Papers of Elizabeth Margaret Chandler, Abolitionist poet, and the Chandler family of Adrian, Michigan, and Pennsylvania, including Elizabeth's parents Thomas and Margaret Evans Chandler; Margaret's sisters Ruth Evans and Jane Howell; Elizabeth's brothers Thomas and William, and William's wife Sarah Taylor Chandler. Correspondence of Elizabeth and Thomas Chandler and Ruth Evans with family members in the East, Benjamin Lundy, and others, describing early settlement, agricultural conditions, and local and national anti-slavery movements; also family correspondence of Thomas and Margaret Chandler in Pennsylvania.
The Elizabeth Margaret Chandler collection includes both the papers of this abolitionist poet as well as papers of other members of the Chandler family of Pennsylvania and Lenawee County, Michigan. Represented in the collection are letters to/from Elizabeth's parents Thomas and Margaret Evans Chandler; Margaret's sisters Ruth Evans and Jane Howell; Elizabeth's brothers Thomas and William, and William's wife Sarah Taylor Chandler. Following 1830, much of the correspondence of Elizabeth and Thomas Chandler and Ruth Evans is with family members in the East, Benjamin Lundy, and others, describing their settlement in Lenawee County, agricultural conditions, and local and national anti-slavery movements. Other correspondents in the collection include William Bliss, Darius Comstock, Isaac Crary, Abi Evans, Jane Howell, Darius C. Jackson, Benjamin Lundy, William M. Sullivan and Matthew F. Whittier.
In all, there are twenty-two letters, 1830-1834, written to members of her family, from Elizabeth Margaret Chandler. The earliest letter, June 14, 1830, written from Philadelphia, discusses the advantages of emigrating to Michigan. The later letters are written from Hazelbank, a farm in Lenawee County, between Adrian and Tecumseh, where Elizabeth Chandler settled with her brother, Thomas Chandler, and her aunt, Ruth Evans. The letters describe the clearing of the land, the building of a log cabin and its furnishings, the planting of the first crops, and give an account of the district around the farm, its settlers (chiefly Quakers), its trade and agriculture, land and commodity prices. They contain scattered references to abolitionist activities, such as the boycott of slave-produced commodities, to the Black Hawk War in Illinois and Wisconsin, 1832, and to other current events. Fifteen letters, 1830-1835, on the same subjects, were written by Thomas Chandler and Ruth Evans; two letters, 1834, 1835, enclose copies of obituary notices on Elizabeth Chandler's death.
Also part of the collection are sixty letters, 1830-1842, written to Elizabeth and Thomas Chandler, and Ruth Evans, from Ruth Evans' sister, Jane Howell, Philadelphia, Pa. Several of these letters refer to slavery and to anti-slavery leaders, such as William Lloyd Garrison, Benjamin Lundy, Evan Lewis, and Charles C. Burleigh, coeditor with his brother, William Henry, of the abolitionist newspaper The Unionist; a few refer to the financial and mercantile disruption caused by President Andrew Jackson's monetary policy, resulting in the panic of 1837; two letters, 1835, mention the boundary dispute between the State of Ohio and Michigan Territory (the Toledo War); others refer to a controversy between the Hicksite Friends and the Orthodox Friends in New York, the danger of a cholera epidemic, Indian difficulties, the increase of settlers in Michigan Territory, and other contemporary topics; one letter, 1832, encloses a certification of Thomas Chandler's membership in the Society of Friends, and one letter, 1834, encloses a poem on the death of George Dillwyn (1738-1821), Society of Friends preacher.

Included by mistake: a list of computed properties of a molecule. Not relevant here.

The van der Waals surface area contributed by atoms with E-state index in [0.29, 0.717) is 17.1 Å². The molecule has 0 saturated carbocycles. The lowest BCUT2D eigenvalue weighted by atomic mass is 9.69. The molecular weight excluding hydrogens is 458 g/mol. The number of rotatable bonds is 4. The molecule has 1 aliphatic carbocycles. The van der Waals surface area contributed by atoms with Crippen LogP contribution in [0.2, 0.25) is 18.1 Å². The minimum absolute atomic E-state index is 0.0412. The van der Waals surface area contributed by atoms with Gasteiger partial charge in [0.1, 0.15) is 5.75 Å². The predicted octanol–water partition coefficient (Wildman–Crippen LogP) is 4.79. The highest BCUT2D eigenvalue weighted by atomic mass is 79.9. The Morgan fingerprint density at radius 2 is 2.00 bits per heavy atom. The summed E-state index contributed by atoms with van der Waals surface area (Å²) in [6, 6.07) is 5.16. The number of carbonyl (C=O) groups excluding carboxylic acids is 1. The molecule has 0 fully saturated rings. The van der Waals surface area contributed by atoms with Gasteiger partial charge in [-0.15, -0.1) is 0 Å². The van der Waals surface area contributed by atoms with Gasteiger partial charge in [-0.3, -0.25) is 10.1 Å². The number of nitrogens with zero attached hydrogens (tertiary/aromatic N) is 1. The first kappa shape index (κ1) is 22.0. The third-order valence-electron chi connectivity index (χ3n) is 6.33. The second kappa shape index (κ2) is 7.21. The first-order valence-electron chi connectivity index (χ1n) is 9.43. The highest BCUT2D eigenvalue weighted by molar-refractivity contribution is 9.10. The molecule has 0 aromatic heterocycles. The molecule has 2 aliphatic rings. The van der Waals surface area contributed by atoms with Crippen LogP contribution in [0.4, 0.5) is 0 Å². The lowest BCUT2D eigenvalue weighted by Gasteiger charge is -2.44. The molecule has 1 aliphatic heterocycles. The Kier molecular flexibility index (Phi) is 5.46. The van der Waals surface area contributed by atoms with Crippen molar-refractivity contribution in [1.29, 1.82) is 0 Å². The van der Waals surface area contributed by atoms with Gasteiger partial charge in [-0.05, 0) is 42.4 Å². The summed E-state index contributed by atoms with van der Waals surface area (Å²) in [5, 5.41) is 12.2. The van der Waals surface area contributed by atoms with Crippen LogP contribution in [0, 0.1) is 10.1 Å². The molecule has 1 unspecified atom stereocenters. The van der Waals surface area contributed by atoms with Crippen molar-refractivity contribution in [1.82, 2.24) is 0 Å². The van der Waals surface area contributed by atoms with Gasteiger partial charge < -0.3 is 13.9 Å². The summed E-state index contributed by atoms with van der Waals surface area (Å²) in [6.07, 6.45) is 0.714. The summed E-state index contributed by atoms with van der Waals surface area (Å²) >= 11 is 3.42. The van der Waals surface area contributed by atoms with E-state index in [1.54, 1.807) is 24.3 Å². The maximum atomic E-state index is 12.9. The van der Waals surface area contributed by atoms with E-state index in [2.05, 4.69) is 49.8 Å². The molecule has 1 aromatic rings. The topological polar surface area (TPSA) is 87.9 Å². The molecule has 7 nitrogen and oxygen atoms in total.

Twenty-eight of the letters received by Elizabeth and Thomas Chandler and Ruth Evans in Michigan (1830-1852) were from other relatives and friends. Seven of these, 1831-38, were from Benjamin Lundy concerning a trip to Mexico, anti-slavery activities, and the first edition of Elizabeth Chandler's poems, which Lundy published in 1836; two letters, 1851, 1852, were from I. Prescott, publisher and bookseller of Salem, Ohio, discussing a republication of Elizabeth Chandler's poems; one, 1837, from Darius C. Jackson, delegate from Lenawee County to the Second Constitutional Convention of Assent, Ann Arbor, 1836, mentions the revision of Michigan laws, the Internal Improvement Bill, and the General Banking Laws Bill; one, 1837, from Isaac E. Crary, Michigan's first member of Congress acknowledges receipt of Thomas Chandler's petition against the Annexation of Texas, which Crary had presented to the House of Representatives; one, 1838, from William Bliss of Blissfield, lists the names of officers and members of the Anti-Slavery Society of Blissfield; one, 1839, from William L. Sullivan, Jackson, discusses Methodist anti-slavery meetings; one, 1838, describes the anti-abolitionist riots in Philadelphia, Pa., and the burning of Pennsylvania Hall, built in 1837 by anti-slavery societies for public meetings; three, 1837, are from Mathew Franklin Whittier (brother of John Greenleaf Whittier), Amesbury, Mass.
A calendar arranged by name of correspondent is available in the reading room card files.